In Figure 3(b), the modulating wave [20] is defined as

(2)

where θ = Switching angle.

The calculation of the slope values for the four bands is shown below:

(3)

(4)

(5)

(6)

(7)

(8)

(9)

(10)

(11)

(12)

(13)

(14)

(15)

(a)(b)

Figure 3. (a) Optimum frequency calculation for variable frequency PWM technique; (b) Reference modulating wave―four bands for different carrier frequency.

Figure 4. Carrier and reference waveforms of VF-ISPWM.

4. Simulation Result

In our proposed method, the strategy spotlighted on Phase Disposition (PD) based inverted sine PWM (ISPWM) for nine-level inverter. The parameters chosen for simulation using the proposed PWM technique is as shown in Table 2. Thus the proposed VF-ISPWM technique is proved the minimized THD and Switch utilization is significantly reduces 32.35% of the CF-ISPWM switching technique as depicted in Table 3. The comparative analysis over conventional PWM techniques is shown in Table 4.

From the Table 3 and Table 4 it is observed that variable frequency inverted sine PWM has a better spectral quality when compare to other PWM methods. The hybrid cascaded inverter is simulated for different modulation index and carrier frequency values using MATLAB/SIMULINK. Figure 5 show the load current waveform. Figure 6 shows the load current spectrum. Figure 7 shows the load voltage waveform and Figure 8 shows the load voltage spectrum of proposed methods for ma = 0.9 and Vdc = 300 V. As we shown, the proposed VFISPWM technique always claims lower THD than CFISPWM technique and the Load voltage waveform shows that the top and bottom levels of VFISPWM technique has less number of switching compared to the CF-ISPWM technique.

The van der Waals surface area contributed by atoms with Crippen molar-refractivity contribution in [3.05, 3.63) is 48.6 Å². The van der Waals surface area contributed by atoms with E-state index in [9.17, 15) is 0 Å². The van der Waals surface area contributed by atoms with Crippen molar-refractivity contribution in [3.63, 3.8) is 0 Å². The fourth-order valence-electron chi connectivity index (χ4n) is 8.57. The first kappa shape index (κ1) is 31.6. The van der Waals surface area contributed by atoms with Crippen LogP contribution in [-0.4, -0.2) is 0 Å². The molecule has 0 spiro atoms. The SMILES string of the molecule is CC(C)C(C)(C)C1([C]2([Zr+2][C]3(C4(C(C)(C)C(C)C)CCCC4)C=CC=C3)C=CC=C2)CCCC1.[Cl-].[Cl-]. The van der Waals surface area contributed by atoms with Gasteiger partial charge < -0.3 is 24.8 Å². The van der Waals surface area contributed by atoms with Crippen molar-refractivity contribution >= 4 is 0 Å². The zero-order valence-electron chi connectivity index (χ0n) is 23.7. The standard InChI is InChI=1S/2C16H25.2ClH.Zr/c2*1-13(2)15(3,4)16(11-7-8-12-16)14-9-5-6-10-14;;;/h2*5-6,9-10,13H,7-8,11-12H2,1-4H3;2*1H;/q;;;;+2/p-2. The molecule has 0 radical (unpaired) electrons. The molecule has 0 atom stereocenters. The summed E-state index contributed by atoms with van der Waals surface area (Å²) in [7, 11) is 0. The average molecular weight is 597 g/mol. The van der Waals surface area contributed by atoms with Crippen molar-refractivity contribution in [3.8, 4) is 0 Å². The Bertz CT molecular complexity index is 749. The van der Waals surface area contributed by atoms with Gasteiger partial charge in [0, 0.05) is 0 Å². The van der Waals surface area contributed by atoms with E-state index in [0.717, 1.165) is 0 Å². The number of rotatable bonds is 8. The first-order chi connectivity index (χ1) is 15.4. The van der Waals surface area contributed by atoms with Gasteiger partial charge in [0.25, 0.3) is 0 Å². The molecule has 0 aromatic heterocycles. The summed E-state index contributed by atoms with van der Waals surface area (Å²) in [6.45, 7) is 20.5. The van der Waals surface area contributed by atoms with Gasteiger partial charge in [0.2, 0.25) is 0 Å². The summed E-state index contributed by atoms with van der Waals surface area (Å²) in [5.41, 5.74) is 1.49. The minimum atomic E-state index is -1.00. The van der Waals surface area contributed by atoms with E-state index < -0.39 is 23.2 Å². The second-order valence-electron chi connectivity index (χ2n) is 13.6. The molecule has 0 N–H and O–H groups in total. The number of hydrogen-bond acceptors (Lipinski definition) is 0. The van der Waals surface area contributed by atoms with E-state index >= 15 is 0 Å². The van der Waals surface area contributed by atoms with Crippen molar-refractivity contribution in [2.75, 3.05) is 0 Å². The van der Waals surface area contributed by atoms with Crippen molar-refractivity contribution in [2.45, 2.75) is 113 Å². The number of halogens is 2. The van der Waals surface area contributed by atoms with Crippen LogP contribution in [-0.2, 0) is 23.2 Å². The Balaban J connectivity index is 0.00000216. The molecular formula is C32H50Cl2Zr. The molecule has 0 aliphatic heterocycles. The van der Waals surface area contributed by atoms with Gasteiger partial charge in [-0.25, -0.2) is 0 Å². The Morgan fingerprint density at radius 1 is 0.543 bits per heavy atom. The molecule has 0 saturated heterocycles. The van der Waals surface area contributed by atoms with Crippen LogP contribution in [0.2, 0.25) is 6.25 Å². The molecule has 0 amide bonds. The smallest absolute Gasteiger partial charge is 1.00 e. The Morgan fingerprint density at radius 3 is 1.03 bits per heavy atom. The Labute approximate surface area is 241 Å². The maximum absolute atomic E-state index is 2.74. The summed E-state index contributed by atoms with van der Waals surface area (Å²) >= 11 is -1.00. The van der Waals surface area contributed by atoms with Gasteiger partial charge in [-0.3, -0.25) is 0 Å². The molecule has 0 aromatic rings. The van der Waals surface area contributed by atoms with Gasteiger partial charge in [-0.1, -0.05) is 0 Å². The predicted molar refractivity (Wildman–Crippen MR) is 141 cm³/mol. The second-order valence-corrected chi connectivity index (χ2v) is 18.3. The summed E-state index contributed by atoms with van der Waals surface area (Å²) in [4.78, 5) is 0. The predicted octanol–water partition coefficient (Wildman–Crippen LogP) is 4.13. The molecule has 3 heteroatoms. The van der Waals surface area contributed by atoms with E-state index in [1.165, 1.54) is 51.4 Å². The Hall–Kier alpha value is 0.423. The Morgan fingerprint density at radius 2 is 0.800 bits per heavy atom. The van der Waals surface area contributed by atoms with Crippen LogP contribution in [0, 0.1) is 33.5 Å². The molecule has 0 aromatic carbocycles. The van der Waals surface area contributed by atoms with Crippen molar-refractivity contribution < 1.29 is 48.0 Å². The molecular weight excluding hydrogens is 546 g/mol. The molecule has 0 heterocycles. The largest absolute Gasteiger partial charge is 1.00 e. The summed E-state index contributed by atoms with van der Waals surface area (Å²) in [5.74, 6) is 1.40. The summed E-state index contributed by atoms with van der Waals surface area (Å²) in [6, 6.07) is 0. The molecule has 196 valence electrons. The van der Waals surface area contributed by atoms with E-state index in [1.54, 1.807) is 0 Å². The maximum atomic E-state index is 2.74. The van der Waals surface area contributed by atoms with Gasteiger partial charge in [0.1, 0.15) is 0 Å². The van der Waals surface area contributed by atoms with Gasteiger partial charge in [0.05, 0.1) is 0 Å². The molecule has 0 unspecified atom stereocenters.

Figure 9 details the comparison of THD (%) vs. Modulation Index (ma) graphically. These results show that the VFISPWM method gives harmonic reduction for individual harmonic. Hence, the VF-ISPWM scheme is more favorable than the CF-ISPWM technique for hybrid asymmetric multilevel inverter.

From the above results, it is also observed that VFISPWM gives an enhanced fundamental voltage and reduced total harmonic distortion. To verify the robustness of the proposed scheme, a simulation model for a single phase hybrid cascaded MLI with Induction motor load is implemented. The motor specifications are revealed in Table 5. To prove the performance of the single phase asymmetric MLI with motor load simulation is experimented using SIMULINK block set is as shown in Figure 10 and the simulation results are verified. Figure 11 shows the stator current of 1ϕ induction motor.